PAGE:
← Return to Blog

How to Score the Best Flight Deals

Kelsey Tharp | Jan 6, 2022

Picture of plane wing from passenger window.

Near, far, wherever you are, flights can be expensive. 

There’s nothing like planning a trip to your dream destination, only to be thwarted by an outrageous flight price. It’s time to fight back against these often ridiculous prices.

Read on to learn the best ways to outsmart the airlines and get the fare of a lifetime.

1) Flight tracking

One of the easiest ways to grab a deal is by using a flight tracking service, like Google Flight Alerts. I used this to successfully save $400 on tickets to Curaçao. 

You’ll need to enter your vacation dates and your intended destination. Then, it’s time to wait. You’ll receive periodic email alerts that give information on the flight price. When the price dips low enough, it’s time to buy! 

TIP: Set this up at least six months before your intended departure date for the best results.

2) Be flexible — in destination and dates 

If you’re openminded about your destination and timing, you’re likely to find a steal of a ticket price. The easiest way to do this is using something like Momondo or another flight price comparison service to look at fares for a variety of destinations. Then, pick your favorite location. Finally, book your trip. And you're ready to spend your days counting down the days until you leave!

TIP: Play with the departure and arrival dates. Moving these, even by one day could save you hundreds. 

3) Off-season is key 

Traveling off-season is great: you’ll deal with smaller crowds and lower flight prices. To illustrate this, I thought an example would be most appropriate.

I compared prices from the Indianapolis International Airport (chosen because it’s the closest airport to me) and the Sydney Airport. Going to Sydney in December will cost about $2,000, but Sydney flights in May are about $1,200.* You can take that $800 in savings and book yourself an amazing wildlife tour or even explore another near-by destination. 

TIP: This website has a cool, color-changing map that gives general on- and off-seasons globally. I checked out a few of them and it seemed to be accurate. 

4) Don’t procrastinate! 

There’s a myth I’ve heard a great deal: the closer you book a flight, the better deal you’ll get. Wrong. Wrong. Wrong.

Waiting until the last minute to purchase may give you a slim chance on an international flight, but definitely not domestic. Airlines take advantage of the flight-booking procrastinators and will skyrocket their prices as the departure date nears.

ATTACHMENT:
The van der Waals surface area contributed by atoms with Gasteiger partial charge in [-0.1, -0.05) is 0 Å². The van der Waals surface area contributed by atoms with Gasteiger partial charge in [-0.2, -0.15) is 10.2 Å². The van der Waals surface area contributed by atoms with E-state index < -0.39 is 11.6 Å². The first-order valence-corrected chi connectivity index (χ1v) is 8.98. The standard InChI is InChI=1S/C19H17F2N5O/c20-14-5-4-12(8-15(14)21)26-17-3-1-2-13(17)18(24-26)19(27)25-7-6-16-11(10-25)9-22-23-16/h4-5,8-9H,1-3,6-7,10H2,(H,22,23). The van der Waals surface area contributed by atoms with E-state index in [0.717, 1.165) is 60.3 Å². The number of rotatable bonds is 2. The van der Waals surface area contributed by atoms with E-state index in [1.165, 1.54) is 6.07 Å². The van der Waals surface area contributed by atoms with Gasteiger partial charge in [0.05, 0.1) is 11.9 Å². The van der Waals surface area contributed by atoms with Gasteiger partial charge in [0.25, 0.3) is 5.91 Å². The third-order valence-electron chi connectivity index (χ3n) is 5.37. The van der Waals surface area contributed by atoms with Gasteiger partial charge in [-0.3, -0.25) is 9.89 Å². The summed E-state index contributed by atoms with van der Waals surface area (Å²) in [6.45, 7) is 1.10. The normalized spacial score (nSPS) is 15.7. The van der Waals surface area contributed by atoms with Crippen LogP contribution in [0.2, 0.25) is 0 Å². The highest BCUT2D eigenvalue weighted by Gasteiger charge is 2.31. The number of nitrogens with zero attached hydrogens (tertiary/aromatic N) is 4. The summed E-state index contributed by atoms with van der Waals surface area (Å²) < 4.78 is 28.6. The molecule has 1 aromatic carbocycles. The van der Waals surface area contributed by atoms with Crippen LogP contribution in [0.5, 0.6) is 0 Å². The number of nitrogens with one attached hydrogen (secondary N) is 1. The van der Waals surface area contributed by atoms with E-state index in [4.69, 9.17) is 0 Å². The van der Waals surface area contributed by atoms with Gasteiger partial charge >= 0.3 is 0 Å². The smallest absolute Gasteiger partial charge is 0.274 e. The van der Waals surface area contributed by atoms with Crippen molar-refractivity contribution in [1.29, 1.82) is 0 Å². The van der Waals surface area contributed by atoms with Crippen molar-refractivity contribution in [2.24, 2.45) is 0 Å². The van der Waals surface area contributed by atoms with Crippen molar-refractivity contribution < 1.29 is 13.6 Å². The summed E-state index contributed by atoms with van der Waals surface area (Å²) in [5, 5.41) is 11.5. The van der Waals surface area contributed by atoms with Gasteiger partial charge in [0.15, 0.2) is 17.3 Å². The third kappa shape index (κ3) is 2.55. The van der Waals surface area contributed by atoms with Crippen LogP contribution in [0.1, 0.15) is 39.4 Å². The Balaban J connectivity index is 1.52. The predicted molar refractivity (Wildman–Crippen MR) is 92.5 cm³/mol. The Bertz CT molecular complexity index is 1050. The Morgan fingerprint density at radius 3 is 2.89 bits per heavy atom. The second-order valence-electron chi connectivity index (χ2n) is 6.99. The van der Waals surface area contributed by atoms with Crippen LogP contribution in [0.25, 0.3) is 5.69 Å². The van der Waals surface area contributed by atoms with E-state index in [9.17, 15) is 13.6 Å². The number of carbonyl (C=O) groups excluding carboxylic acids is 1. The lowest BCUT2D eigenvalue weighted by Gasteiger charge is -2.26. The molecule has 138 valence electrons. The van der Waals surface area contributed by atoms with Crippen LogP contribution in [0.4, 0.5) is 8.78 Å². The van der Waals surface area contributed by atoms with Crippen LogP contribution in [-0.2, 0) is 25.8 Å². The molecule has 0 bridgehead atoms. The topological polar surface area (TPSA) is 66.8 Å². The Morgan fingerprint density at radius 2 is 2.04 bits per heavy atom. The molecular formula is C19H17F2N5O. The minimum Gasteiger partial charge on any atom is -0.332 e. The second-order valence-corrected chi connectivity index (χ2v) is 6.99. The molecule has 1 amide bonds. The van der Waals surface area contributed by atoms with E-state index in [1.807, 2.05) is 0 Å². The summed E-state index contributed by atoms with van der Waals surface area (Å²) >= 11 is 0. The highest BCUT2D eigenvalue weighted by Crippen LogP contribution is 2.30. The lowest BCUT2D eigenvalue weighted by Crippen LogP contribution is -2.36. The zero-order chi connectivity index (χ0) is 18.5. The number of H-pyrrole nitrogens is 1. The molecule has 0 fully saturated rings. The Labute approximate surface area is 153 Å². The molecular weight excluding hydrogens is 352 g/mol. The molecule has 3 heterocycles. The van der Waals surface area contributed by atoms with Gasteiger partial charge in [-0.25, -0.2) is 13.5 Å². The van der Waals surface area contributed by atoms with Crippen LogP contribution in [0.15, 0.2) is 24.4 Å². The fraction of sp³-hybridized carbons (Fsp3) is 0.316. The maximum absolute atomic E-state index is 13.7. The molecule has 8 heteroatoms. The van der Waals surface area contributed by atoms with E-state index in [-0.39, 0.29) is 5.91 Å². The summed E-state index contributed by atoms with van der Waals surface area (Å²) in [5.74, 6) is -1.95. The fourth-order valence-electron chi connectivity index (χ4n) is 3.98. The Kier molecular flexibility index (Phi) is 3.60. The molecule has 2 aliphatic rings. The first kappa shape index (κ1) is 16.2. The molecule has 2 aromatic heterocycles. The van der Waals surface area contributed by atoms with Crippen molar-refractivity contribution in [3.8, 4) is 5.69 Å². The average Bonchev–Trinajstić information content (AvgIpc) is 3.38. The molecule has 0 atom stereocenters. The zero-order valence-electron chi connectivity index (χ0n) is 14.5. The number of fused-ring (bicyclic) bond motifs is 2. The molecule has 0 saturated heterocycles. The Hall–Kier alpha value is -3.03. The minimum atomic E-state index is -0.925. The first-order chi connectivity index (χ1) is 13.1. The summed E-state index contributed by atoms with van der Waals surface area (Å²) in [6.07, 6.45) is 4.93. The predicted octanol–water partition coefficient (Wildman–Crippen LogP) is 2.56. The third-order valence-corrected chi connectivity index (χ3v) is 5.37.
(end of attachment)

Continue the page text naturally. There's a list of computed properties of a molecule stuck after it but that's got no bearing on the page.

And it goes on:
Most airlines recommend booking domestic flights one to three months in advance and international flights two to eight months ahead of time. 

TIP: This is a guideline, not a firm rule. Use a flight price tracker when you’re getting ready to buy to get an even better deal.

5) Book the connecting flight yourself

If you’re looking for flights, you may have noticed that some of the cheapest ones can have an extremely long layover. Instead of booking your entire flight all at once, book your flights separately. 

Example: Instead of flying directly from Indianapolis to Shanghai, you’d fly from Indy to San Francisco and then San Francisco to Shanghai. 

The tickets are cheaper and you’ll get a bonus day in another city. Win-win!

TIP: If you’re confused about this, check out this article

6) Get to the hub

Major airports like O’Hare, ATL, and JFK will often offer cheaper tickets since they are so much larger than regional airports. If you’re like me and live close to a hub, it may be worth taking the extra time to fly out of one of these locations instead of a smaller local airport. 

TIP: Make sure that getting to the airport doesn’t cost more than what you’re saving on tickets.  

Looking for more tips? Check out these resources: Scott's Cheap Flights and Nomadic Matt

*Note: The test was conducted on July 24. 

Search Posts

Be Our Guest

Have an exciting travel story you'd like to share? Let's talk!

This website and various social media updates provided by Seven Corners contain content, information, articles, videos, and links to websites created by third parties. Seven Corners, its owners, and its employees neither endorse nor are responsible for the accuracy, timeliness, or reliability of any third-party information, statements, opinions, or advice and are not liable for any loss, harm, or damage caused by your reliance upon them. Use of such information or the linked websites is entirely at your risk. Concerns regarding this third-party content should be directed to the third party. Seek professional advice, as appropriate, regarding your use of such information and websites.

Because the information on this website and in Seven Corners’ blogs and other social media is written and compiled using knowledge and information available at a certain point in time, it may become outdated. For that reason, information, events, legal requirements, and product changes (including benefits, limitations, exclusions, and services) may not be up-to-date, complete, or accurate at the point in time it is being read. Again, use of such information is at your risk.